January 6, 2005: A Gas Attack on Home Ground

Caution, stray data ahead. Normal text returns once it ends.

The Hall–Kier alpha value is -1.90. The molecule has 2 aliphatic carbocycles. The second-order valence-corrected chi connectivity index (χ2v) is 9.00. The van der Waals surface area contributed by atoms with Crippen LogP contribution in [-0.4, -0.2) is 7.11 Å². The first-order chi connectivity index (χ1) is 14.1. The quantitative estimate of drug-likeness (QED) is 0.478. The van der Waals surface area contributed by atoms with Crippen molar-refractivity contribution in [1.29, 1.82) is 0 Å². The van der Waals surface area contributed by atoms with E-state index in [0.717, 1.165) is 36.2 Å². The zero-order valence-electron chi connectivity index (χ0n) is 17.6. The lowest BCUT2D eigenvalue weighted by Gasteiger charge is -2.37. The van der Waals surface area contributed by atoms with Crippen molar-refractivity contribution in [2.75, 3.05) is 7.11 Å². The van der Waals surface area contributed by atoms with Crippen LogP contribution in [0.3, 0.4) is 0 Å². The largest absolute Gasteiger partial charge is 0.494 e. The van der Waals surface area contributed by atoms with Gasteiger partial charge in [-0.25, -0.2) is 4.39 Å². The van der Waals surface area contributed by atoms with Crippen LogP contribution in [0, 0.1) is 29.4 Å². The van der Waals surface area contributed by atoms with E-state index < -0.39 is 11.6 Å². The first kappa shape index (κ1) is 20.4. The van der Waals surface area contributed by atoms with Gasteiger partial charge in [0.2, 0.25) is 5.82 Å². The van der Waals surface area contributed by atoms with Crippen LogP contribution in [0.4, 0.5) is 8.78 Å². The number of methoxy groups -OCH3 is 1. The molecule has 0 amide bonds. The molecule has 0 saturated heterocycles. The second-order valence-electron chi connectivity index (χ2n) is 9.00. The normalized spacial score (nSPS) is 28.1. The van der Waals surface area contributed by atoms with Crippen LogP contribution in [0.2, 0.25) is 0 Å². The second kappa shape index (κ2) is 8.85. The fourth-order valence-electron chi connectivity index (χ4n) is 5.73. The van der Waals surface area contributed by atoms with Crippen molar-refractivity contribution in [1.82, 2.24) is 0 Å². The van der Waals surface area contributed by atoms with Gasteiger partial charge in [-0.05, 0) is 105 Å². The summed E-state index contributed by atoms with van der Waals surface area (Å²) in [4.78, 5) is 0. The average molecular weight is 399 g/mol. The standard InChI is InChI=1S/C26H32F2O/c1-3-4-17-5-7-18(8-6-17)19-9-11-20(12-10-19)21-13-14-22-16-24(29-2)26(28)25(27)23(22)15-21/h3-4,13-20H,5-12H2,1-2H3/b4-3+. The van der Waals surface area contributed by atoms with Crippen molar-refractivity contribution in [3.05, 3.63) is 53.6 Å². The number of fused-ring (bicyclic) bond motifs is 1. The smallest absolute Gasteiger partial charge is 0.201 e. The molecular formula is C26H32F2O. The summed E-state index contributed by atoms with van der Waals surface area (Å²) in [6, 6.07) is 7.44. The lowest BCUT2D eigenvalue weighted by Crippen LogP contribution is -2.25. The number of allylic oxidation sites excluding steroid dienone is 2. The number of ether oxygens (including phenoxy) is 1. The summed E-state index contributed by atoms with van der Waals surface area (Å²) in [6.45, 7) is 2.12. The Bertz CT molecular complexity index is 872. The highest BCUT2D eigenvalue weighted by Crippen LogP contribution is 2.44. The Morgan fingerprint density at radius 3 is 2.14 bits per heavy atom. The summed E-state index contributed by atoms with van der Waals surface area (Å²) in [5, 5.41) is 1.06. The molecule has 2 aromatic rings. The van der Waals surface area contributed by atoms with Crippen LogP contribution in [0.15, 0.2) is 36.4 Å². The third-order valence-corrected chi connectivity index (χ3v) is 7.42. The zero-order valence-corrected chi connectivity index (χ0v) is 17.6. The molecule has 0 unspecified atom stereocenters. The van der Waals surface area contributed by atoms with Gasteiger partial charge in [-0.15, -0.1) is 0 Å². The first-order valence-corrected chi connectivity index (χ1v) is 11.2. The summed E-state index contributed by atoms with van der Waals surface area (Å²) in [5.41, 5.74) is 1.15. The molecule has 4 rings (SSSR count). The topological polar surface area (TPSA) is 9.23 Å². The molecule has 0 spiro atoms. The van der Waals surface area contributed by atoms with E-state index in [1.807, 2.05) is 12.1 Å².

January 6, 2005: A Gas Attack on Home Ground You have to go back to February 24, 1978, for an incident that brought hazardous materials to the attention of the national media like the 2005 incident in Graniteville, South Carolina. Hazardous materials spattered upon the public consciousness of our nation with incredible force on February 24, 1978, when a single jumbo tank car carrying 27,871 gallons of liquefi ed petroleum gas (propane) ruptured with a Hiroshima-like fi reball in downtown Waverly, Tennessee, killing sixteen persons and leaving scores more to stumble through the business district, skin dripping from their bodies like runny Saran-wrap. Two days earlier, a high-carbon wheel on a gondola car, its incompatible brake shoes overheated by a handbrake negligently left in the applied position, broke seven miles outside of Waverly allowing the damaged wheel-truck to bounce across cross-ties through deserted countryside and fi nally derail twenty-four cars in downtown Waverly. Within its 25/32-inch-thick steel envelope, tank car UTLX-83013 carried roughly twice the weight and three times the volume of compressed, fl ammable gas permitted in a single tank car prior to the late 1950s. Th e benign-appearing yet massive bomb became an attraction, a curiosity luring townspeople into the area. When the liquid propane leaked from that fragile container forty hours aft er the derailment, it would instantly expand 270 times to highly fl ammable gas waiting for an ignition source, and the story of Waverly would be etched in 1,700 degree heat.